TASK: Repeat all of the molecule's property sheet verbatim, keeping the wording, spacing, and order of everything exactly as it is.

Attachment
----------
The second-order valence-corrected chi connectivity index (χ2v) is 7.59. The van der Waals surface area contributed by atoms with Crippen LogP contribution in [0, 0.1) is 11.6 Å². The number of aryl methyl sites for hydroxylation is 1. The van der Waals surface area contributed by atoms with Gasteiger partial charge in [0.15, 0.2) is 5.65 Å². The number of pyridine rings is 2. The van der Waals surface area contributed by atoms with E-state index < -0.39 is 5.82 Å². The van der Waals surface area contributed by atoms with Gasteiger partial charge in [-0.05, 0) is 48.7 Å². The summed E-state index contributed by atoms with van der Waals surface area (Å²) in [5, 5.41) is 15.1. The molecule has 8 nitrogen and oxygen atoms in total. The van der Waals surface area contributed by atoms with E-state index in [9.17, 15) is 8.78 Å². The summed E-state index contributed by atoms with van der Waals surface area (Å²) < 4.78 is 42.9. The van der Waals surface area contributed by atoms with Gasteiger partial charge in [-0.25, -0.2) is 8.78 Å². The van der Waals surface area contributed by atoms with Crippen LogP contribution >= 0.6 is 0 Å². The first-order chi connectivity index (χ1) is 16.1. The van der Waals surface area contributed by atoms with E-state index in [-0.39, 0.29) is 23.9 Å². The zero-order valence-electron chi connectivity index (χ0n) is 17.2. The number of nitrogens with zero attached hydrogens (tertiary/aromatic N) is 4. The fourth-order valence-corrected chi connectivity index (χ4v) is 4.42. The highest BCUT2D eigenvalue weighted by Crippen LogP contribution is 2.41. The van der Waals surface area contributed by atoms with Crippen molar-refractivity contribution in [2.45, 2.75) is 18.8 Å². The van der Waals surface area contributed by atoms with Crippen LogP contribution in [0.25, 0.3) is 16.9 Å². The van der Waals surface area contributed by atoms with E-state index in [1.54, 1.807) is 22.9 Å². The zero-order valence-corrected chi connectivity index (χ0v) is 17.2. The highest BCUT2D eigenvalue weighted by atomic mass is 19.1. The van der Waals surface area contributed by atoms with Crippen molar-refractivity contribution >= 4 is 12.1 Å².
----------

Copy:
The second-order valence-corrected chi connectivity index (χ2v) is 7.59. The van der Waals surface area contributed by atoms with Crippen LogP contribution in [0, 0.1) is 11.6 Å². The number of aryl methyl sites for hydroxylation is 1. The van der Waals surface area contributed by atoms with Gasteiger partial charge in [0.15, 0.2) is 5.65 Å². The number of pyridine rings is 2. The van der Waals surface area contributed by atoms with E-state index < -0.39 is 5.82 Å². The van der Waals surface area contributed by atoms with Gasteiger partial charge in [-0.05, 0) is 48.7 Å². The summed E-state index contributed by atoms with van der Waals surface area (Å²) in [5, 5.41) is 15.1. The molecule has 8 nitrogen and oxygen atoms in total. The van der Waals surface area contributed by atoms with E-state index in [9.17, 15) is 8.78 Å². The summed E-state index contributed by atoms with van der Waals surface area (Å²) < 4.78 is 42.9. The van der Waals surface area contributed by atoms with Gasteiger partial charge in [-0.25, -0.2) is 8.78 Å². The van der Waals surface area contributed by atoms with Crippen LogP contribution >= 0.6 is 0 Å². The first-order chi connectivity index (χ1) is 16.1. The van der Waals surface area contributed by atoms with E-state index in [-0.39, 0.29) is 23.9 Å². The zero-order valence-electron chi connectivity index (χ0n) is 17.2. The number of nitrogens with zero attached hydrogens (tertiary/aromatic N) is 4. The fourth-order valence-corrected chi connectivity index (χ4v) is 4.42. The highest BCUT2D eigenvalue weighted by Crippen LogP contribution is 2.41. The van der Waals surface area contributed by atoms with Crippen molar-refractivity contribution in [2.45, 2.75) is 18.8 Å². The van der Waals surface area contributed by atoms with Crippen LogP contribution in [0.25, 0.3) is 16.9 Å². The van der Waals surface area contributed by atoms with E-state index in [1.54, 1.807) is 22.9 Å². The zero-order valence-corrected chi connectivity index (χ0v) is 17.2. The highest BCUT2D eigenvalue weighted by atomic mass is 19.1. The van der Waals surface area contributed by atoms with Crippen molar-refractivity contribution >= 4 is 12.1 Å².